Not your run-of-the-mill horse derby

Jun. 27, 2014 @ 05:17 PM

Rose Sandler wants to gallop in the footsteps of a conqueror.

Centuries before Pony Express riders thundered across the untamed American West, Genghis Khan established a long-distance postal system using horse messengers in the Mongol steppe.

Since 2009, a group known as The Adventurists has hosted the Mongol Derby. It’s a race that covers 621 miles of rough, marmot-riddled terrain through unpredictable weather, all on the backs of 25 different horses that riders can only hope want to go the same direction as them.

“It’s going to be awesome, life-changing,” said Sandler, a former Rougemont resident who now lives in Culpeper, Virginia, but often visits Durham to enjoy the music scene at places like Motorco.

The race through the Mongolian wilderness was inspired by Genghis Khan’s use of horse stations – known as morin urtuus – to allow messengers to travel the breadth of his empire, from Kharkorin to the Caspian Sea.

At each urtuu along the route, Mongol Derby riders must stop to switch horses and allow veterinarians to care for the ones just coming in from their legs of the journey.

The exact course varies year to year, but the terrain is expected to include high passes, open valleys, wooded hills, river crossings, wetlands, rolling hills, dry riverbeds and open steppe.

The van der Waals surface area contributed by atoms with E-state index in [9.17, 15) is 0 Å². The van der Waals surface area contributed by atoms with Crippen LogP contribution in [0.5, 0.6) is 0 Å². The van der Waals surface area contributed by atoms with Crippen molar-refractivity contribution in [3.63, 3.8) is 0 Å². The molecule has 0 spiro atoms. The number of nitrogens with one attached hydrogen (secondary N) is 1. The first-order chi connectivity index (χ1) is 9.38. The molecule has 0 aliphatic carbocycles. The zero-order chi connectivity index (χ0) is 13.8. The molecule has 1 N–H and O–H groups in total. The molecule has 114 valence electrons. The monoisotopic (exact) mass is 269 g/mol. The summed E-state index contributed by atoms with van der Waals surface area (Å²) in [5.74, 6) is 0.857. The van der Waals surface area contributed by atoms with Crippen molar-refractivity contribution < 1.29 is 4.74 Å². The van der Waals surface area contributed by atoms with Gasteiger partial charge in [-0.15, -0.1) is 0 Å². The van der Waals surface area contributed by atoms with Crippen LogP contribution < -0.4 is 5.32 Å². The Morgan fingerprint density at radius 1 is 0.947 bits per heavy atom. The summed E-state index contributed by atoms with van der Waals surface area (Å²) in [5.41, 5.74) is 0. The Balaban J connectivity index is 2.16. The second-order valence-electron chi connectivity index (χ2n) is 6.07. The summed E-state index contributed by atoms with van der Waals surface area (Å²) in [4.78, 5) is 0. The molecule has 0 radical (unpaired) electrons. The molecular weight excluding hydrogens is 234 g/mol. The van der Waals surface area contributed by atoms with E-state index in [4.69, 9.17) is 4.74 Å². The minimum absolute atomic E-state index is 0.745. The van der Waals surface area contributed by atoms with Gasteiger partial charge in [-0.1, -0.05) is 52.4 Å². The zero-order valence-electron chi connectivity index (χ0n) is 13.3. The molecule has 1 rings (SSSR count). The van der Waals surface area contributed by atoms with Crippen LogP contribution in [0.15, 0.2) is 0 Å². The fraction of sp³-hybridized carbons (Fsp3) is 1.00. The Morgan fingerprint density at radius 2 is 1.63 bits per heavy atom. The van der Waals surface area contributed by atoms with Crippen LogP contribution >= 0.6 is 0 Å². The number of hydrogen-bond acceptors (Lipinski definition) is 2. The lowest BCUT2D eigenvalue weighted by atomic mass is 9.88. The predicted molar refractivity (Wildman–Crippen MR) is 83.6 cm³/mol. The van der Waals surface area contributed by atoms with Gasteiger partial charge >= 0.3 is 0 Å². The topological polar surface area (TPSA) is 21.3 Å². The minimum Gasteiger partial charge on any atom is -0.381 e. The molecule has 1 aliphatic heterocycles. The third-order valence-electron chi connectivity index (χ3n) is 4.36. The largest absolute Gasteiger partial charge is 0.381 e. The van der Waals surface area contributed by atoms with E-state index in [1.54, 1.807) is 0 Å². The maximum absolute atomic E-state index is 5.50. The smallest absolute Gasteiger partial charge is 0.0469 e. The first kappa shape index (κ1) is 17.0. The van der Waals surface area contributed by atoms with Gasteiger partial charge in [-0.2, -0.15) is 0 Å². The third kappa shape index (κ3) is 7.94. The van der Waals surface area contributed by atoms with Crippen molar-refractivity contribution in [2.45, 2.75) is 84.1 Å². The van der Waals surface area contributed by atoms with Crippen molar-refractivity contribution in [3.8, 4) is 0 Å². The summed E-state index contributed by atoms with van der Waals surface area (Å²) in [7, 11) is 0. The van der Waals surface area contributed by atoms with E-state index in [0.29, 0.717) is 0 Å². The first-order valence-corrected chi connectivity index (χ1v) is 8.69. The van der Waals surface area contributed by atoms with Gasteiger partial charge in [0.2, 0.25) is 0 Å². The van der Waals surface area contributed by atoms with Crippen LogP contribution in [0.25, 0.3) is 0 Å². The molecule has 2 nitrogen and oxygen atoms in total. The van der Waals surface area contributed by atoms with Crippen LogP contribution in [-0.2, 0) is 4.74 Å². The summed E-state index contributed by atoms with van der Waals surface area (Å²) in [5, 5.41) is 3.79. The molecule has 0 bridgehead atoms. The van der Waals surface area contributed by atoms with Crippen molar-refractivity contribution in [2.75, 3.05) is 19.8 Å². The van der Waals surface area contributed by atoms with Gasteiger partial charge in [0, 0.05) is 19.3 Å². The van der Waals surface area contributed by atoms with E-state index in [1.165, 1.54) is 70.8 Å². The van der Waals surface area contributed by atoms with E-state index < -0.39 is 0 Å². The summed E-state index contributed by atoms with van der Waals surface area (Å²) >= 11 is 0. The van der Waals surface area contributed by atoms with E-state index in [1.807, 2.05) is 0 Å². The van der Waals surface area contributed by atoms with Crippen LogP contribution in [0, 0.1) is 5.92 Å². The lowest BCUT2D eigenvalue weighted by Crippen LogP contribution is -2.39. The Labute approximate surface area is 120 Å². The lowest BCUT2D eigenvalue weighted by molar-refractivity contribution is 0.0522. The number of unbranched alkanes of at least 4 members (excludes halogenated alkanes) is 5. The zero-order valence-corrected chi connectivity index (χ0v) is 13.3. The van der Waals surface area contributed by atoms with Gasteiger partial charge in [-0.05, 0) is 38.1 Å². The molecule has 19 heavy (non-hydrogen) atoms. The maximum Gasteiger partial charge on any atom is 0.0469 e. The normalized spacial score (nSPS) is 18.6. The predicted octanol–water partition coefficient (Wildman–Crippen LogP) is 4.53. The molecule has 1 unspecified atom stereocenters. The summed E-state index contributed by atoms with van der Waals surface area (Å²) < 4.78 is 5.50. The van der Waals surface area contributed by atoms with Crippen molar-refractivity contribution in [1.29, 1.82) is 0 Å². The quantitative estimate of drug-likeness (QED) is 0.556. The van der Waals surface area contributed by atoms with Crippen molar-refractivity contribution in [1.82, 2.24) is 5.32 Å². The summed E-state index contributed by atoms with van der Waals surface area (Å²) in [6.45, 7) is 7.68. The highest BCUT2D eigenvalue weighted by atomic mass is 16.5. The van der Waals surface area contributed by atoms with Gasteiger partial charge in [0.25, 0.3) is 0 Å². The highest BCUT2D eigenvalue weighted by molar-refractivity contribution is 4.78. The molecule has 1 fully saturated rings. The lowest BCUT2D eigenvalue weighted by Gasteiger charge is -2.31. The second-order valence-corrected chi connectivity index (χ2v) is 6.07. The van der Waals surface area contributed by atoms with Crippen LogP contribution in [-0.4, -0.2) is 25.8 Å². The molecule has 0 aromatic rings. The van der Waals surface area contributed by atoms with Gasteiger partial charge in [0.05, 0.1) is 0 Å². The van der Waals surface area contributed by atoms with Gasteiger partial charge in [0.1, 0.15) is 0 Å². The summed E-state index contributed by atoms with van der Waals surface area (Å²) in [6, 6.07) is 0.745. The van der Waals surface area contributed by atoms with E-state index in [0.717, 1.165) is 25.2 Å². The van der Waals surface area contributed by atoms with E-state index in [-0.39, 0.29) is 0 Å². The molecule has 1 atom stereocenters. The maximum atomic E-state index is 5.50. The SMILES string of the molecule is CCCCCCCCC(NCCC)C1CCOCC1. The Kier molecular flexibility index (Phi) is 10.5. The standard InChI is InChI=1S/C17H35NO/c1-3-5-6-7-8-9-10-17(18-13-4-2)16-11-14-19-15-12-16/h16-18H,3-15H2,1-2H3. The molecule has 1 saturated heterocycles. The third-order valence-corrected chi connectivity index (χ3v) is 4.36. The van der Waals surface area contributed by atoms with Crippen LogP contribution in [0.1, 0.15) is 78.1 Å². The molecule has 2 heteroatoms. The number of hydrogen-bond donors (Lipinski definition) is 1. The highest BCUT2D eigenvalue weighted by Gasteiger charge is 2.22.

In her limited gear, Sandler will carry a GPS tracker so that race officials can follow her progress and make sure that she’s only traveling by day – for the good of the horse, which might get hurt stumbling on terrain in the dark.

It’s a dangerous undertaking, but about par for Sandler’s thirst for adventure, which has taken her glacier climbing in Patagonia and diving on the Great Barrier Reef in Australia.

“I used to commute on Interstate 95,” Sandler said. “That’s truly terrifying. Scarier than any pony I’ve ever seen.”

She departs for Mongolia at the end of July. Until then, Sandler’s trying to line up sponsors to help raise $20,000 to cover the entry fee and support for charities such as Cool Earth, which aims to help indigenous people in Peru take control of land for preservation, and the Central Virginia Horse Rescue. Sponsorship and contact information can be found on her website at rose4mongolderby.com.

Sandler can’t wait for the challenge that lies ahead. Whether she’ll win the derby or not may be an open question. But she’s got no doubt about crossing the finish line.

“I’m totally going to finish, no question,” she said. “Unless I am literally broken, I will finish.”

Wes Platt can be reached at wplatt@heraldsun.com or 919-419-6684. Follow on Twitter at @HS_WesPlatt. Connect on Facebook at facebook.com/wesplattheraldsun.